New Mexico: Sangre De Cristo MountainsEric Schine
I wanted to hike in the hauntingly beautiful mountains of northern New Mexico. But I wanted to go in style. By day, I would be an intrepid explorer, traveling on foot and unraveling the mysteries of Indian ruins hidden deep in mountain canyons. By night, I'd return to the comforts of a fine meal and a bottle of wine served in an elegant dining room. Instead of pitching a tent, swatting bugs, and boiling freeze-dried turkey giblets, I opted for the rustic luxury of Rancho Encantado (505 982-3537).
Just eight miles north of Santa Fe, it's nestled in the foothills of the scarlet and snowcapped Sangre de Cristo Mountains, visible from the large balcony off my second-floor room. Downstairs in the dining room, guests are treated to another splendid view: Floor-to-ceiling windows reveal the vast and largely pristine Rio Grande Valley--you almost expect to see the cavalry charging across it.
It's a good idea to spend the first day lolling about the pool or taking an easy horseback ride. Your body will need a day to adjust to the altitude: The ranch itself is at 7,000 feet, and the hikes will take you up to even thinner air. Breakfasting on a dish known as the Tesuque skillet--eggs, potatoes, black beans, melted cheese, and chiles all served in a large pan--will supply you with plenty of fuel for the hike.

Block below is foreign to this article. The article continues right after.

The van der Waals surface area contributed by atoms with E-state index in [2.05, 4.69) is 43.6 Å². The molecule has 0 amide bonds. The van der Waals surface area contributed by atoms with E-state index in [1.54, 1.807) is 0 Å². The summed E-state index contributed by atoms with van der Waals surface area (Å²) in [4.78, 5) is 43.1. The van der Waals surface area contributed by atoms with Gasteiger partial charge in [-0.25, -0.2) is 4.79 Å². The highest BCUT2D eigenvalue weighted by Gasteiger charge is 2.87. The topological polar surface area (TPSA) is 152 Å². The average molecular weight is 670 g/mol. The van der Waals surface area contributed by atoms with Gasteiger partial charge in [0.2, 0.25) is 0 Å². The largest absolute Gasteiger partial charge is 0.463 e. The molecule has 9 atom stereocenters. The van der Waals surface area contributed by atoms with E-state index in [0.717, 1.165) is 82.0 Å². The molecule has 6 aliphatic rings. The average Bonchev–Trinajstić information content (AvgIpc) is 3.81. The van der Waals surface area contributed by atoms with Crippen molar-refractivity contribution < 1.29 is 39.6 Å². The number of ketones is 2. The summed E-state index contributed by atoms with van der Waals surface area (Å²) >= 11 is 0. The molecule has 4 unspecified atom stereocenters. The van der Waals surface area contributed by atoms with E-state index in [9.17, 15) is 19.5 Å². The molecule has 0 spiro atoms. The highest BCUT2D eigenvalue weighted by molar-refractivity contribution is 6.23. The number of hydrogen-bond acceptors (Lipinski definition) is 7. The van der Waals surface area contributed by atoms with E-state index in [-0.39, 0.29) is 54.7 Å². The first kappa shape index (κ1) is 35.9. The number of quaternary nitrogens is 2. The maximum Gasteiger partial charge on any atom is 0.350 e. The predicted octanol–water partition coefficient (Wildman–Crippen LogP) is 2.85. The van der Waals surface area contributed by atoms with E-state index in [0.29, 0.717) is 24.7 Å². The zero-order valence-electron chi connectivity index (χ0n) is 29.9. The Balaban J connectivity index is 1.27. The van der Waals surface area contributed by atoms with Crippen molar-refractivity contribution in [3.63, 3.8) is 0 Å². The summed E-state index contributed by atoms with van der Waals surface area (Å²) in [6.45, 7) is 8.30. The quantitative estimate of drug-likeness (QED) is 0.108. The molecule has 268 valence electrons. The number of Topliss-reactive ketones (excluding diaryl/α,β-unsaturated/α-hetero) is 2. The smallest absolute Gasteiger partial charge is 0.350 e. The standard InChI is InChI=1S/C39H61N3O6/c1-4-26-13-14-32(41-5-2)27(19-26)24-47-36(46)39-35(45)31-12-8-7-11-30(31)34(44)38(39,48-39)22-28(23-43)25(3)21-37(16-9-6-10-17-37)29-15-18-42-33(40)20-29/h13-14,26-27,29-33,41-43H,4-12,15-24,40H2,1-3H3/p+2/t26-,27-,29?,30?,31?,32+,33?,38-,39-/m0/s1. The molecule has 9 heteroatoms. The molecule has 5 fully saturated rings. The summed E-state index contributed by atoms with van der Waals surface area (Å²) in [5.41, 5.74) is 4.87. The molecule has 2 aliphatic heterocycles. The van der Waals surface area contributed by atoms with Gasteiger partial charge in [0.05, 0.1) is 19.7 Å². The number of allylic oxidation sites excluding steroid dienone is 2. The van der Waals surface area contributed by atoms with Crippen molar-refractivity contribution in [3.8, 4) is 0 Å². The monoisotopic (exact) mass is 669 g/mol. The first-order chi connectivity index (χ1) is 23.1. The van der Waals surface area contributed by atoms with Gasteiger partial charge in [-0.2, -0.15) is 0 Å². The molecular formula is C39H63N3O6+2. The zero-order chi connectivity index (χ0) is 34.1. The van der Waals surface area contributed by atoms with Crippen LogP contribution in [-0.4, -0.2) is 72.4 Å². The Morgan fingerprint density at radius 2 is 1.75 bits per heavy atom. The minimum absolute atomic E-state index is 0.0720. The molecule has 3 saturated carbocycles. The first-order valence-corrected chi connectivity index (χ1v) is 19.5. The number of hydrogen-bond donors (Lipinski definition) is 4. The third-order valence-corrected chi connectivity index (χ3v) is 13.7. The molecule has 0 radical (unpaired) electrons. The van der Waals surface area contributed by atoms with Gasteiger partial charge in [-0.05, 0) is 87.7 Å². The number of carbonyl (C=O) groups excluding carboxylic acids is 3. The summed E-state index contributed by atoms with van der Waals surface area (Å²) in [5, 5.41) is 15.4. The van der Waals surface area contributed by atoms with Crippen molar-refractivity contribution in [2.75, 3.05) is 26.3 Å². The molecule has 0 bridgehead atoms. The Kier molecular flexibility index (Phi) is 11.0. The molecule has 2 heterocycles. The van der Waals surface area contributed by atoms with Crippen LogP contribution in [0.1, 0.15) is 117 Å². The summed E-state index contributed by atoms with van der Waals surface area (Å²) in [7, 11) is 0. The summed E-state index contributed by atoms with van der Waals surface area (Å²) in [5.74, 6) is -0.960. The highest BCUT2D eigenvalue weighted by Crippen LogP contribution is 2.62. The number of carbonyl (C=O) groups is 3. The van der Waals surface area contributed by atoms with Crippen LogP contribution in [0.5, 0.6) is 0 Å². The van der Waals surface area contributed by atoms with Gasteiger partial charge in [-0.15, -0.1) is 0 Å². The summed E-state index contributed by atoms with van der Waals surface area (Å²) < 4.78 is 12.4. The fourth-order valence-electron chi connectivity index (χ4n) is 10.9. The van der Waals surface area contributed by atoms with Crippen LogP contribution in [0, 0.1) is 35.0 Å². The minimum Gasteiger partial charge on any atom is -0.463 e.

Scenic trails in the Sangre de Cristo range are a 20-minute drive from the ranch. One of the prettiest treks is the Chamisa Trail, a five-mile loop that takes hikers past a rushing stream and through an aromatic pine forest and open meadows abloom with lupine, wild iris, and yellow primrose. Hawks and jays soar above, and woodpeckers hammer away in the ponderosa pines.
ADOBE ABODE. Most hikes take only half a day; an afternoon trip gets me back to the ranch in plenty of time for a swim and a soak in the Jacuzzi, where sangria is served before dinner.
Thanks to occasional whiffs of the stables, guests never quite forget they're at a ranch. But it isn't until evening that the lodge reveals its full charm. The big adobe interior is bathed in warm light, mainly from a huge chandelier with parchment shades. Old wood carvings and a large oil painting of Jesuit priests, near the dining-room entrance, give the place a European ambience. Ornately carved wooden doors lead to a narrow tiled stairway that takes you to the five rooms upstairs. (There are more rooms in the nearby cottages and casitas; prices run $175 to $245 per night.)
In the living room, couches are arranged around a constantly burning fireplace and a huge Indian drum that serves as a coffee table. Rancho Encantado has been open for 25 years, but its almost Moorish feel makes it seem much older. Only the wall devoted to photos of the owner with such celebrities as Princess Caroline, Gene Kelly, and John Wayne breaks the spell.
While casual dress is permitted, many guests opt for jackets and ties or long dresses at night. Dinner is served in large portions, and the fare ranges from lamb to swordfish. A bit out of place perhaps, but very fresh.
For the second day of hiking, I rise early to beat the crowds at Bandelier National Monument, a 45-minute drive across the valley. Less than a mile along the trail, there's an astonishing array of pueblo ruins. Climb the sturdy wooden ladders that lead into the caves--some rise 150 feet high--and peer out into the canyon at the pueblo ruins below. But don't stay out on the trail so long that you miss cocktail hour back at the ranch: Watching the sunset is one of Rancho Encantado's greatest pleasures.